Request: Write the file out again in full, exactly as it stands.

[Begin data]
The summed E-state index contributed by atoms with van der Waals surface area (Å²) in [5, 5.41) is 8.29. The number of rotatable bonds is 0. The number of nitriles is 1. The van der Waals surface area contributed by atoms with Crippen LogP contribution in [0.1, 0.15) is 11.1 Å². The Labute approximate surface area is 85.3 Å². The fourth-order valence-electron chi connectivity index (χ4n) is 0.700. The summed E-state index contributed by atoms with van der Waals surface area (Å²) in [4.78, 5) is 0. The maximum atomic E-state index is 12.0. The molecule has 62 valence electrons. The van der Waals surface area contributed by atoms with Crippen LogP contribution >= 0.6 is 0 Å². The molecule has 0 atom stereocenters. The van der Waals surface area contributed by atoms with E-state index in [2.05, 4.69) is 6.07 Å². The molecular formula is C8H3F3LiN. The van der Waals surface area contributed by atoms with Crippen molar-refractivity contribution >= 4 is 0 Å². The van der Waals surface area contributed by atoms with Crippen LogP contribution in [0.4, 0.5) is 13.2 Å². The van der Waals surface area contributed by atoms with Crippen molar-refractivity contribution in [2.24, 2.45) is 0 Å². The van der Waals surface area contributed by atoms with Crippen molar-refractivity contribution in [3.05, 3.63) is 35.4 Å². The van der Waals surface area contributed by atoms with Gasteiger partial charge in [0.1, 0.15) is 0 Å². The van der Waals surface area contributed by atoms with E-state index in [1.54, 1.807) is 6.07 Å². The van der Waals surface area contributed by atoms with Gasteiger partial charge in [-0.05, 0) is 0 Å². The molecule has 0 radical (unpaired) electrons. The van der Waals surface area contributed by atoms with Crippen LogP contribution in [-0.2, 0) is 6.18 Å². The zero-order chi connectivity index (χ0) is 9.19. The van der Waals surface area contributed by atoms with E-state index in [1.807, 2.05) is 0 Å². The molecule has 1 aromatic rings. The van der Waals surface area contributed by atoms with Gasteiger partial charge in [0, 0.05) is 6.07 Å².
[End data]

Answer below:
The summed E-state index contributed by atoms with van der Waals surface area (Å²) in [5, 5.41) is 8.29. The number of rotatable bonds is 0. The number of nitriles is 1. The van der Waals surface area contributed by atoms with Crippen LogP contribution in [0.1, 0.15) is 11.1 Å². The Labute approximate surface area is 85.3 Å². The fourth-order valence-electron chi connectivity index (χ4n) is 0.700. The summed E-state index contributed by atoms with van der Waals surface area (Å²) in [4.78, 5) is 0. The maximum atomic E-state index is 12.0. The molecule has 62 valence electrons. The van der Waals surface area contributed by atoms with Crippen LogP contribution >= 0.6 is 0 Å². The molecule has 0 atom stereocenters. The van der Waals surface area contributed by atoms with E-state index in [2.05, 4.69) is 6.07 Å². The molecular formula is C8H3F3LiN. The van der Waals surface area contributed by atoms with Crippen molar-refractivity contribution >= 4 is 0 Å². The van der Waals surface area contributed by atoms with Crippen LogP contribution in [0.4, 0.5) is 13.2 Å². The van der Waals surface area contributed by atoms with Crippen molar-refractivity contribution in [2.24, 2.45) is 0 Å². The van der Waals surface area contributed by atoms with Crippen molar-refractivity contribution in [3.05, 3.63) is 35.4 Å². The van der Waals surface area contributed by atoms with Gasteiger partial charge in [0.1, 0.15) is 0 Å². The van der Waals surface area contributed by atoms with E-state index in [1.54, 1.807) is 6.07 Å². The van der Waals surface area contributed by atoms with Gasteiger partial charge in [-0.05, 0) is 0 Å². The molecule has 0 radical (unpaired) electrons. The van der Waals surface area contributed by atoms with Crippen LogP contribution in [-0.2, 0) is 6.18 Å². The zero-order chi connectivity index (χ0) is 9.19. The van der Waals surface area contributed by atoms with E-state index in [1.807, 2.05) is 0 Å². The molecule has 1 aromatic rings. The van der Waals surface area contributed by atoms with Gasteiger partial charge in [0, 0.05) is 6.07 Å².